The maximum rates that may be charged by most health care providers, in the context of an accident benefit claim, are detailed within the Professional Services Fee Guideline. For those providers who are not listed in the Guideline, we are simply directed that the amounts payable for services are to be determined by the parties involved.
Although registered psychotherapists are not listed in the Guideline, they have historically succeeded in having their services approved at the rate afforded to psychologists and psychological associates. With this, psychotherapists are often paid $149.61 per hour for service to non-catastrophically impaired clients and $179.29 per hour when service is provided to the catastrophically impaired.
In recent years, we have witnessed an alarming trend in the industry in that insurers have been imposing reduced rates upon psychotherapists. While we can certainly recognize the need to be conscientious in the use of medical and rehabilitation coverage limits, such reductions have caused significant problems in terms of variability of approvals and access to care for our clients.
With partial approvals sometimes being rendered at rates as low as $58.19 per hour, it is unsurprising that psychotherapists have struggled in their ability to accept accident benefit related referrals. Some have withdrawn from the industry, others have reduced their capacity for such referrals, and still others have had to charge clients for the balance of their fees. The outcome is such that our clients have been challenged to access care within their communities.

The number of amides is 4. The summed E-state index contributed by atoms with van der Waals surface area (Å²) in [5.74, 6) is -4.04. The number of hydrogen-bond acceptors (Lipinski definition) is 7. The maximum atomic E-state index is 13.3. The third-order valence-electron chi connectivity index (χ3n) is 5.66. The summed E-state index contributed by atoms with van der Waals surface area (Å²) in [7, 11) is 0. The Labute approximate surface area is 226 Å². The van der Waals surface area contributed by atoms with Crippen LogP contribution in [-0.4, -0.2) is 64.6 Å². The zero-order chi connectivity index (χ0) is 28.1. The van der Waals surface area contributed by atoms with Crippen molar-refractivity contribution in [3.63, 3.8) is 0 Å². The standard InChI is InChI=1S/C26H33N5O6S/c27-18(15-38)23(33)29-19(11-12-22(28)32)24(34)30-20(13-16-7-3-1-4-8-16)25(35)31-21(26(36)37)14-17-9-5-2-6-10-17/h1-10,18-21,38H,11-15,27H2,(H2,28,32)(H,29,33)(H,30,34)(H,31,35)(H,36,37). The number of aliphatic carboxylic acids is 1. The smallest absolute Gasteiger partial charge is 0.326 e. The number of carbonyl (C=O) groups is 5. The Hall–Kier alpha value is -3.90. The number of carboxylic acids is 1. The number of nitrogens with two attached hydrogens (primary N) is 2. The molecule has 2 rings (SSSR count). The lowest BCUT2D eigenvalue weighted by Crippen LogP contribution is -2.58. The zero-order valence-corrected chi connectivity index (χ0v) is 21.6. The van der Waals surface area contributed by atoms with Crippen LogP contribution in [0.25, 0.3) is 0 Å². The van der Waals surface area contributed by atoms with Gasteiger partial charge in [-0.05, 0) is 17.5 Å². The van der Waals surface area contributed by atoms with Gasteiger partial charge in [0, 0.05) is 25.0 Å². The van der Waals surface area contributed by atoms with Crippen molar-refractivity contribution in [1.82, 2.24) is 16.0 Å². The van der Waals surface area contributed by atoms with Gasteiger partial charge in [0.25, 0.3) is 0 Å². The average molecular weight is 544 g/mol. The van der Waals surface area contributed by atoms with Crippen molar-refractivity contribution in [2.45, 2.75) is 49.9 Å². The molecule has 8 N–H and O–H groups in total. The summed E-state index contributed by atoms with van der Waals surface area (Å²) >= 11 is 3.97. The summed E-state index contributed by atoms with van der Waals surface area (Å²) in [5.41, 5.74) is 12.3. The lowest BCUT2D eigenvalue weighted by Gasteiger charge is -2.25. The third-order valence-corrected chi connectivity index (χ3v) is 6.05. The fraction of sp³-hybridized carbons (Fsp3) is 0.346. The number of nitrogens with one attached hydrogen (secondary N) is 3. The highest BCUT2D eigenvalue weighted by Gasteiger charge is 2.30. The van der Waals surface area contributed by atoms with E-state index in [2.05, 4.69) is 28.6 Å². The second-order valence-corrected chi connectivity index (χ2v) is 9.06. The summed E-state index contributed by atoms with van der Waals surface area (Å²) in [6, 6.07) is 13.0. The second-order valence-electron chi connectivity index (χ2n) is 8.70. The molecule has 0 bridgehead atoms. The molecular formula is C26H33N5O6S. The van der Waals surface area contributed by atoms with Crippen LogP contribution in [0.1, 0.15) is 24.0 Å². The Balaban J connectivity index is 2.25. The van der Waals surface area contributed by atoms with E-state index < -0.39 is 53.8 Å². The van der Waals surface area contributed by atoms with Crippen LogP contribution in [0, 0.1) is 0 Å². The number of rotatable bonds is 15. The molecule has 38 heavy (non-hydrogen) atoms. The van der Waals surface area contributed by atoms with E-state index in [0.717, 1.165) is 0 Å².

We are pleased to see that the LAT has recently decided a case as related to this psychotherapy rate issue. In 18-007991, J.V. and Intact Insurance Company, Adjudicator Kimberly Parish was asked to consider whether the proposed psychotherapy service ought to be paid at the rate of $149.61 or at a reduced amount. In this case, the adjudicator recognized that the psychotherapist in question, Ms Donna Barefoot, is a registered psychotherapist who specializes in cognitive behaviour therapy and is registered with both the Canadian College of Professional Counsellors and Psychotherapists and the College of Registered Psychotherapists of Ontario.
In rendering her decision, Adjudicator Parish recognized the plain language meaning of the Guideline. She confirmed that registered psychotherapists are not listed within or covered by the Guideline. She acknowledged that the rates payable are therefore to be determined by the parties, or if the parties cannot agree, by an adjudicator. With this discretion afforded to her, she concluded:
“I accept Ms. Barefoot is not accredited within the Province of Ontario to provide all of the services which a psychologist or a psychological associate can provide. Ms. Barefoot is providing cognitive behaviour therapy which is not outside of her scope of expertise, or services which can be provided by a registered psychotherapist. Therefore, I do not find she should be disentitled to be paid at the same rate as a psychologist, or psychological associate within the Guideline for providing a service she is qualified to provide which is the same service which can also be provided by psychologists and psychological associates.”
This positive outcome confirms that registered psychotherapists, acting within their scope and expertise, ought to be entitled to the same rate as otherwise afforded to a psychologist or psychological associate. We are optimistic that insurers will recognize this decision and revisit their processes for approving psychotherapy treatment plans. We may hope that with rate acceptance, we will see improvements for our clients in terms of access to care in the communities.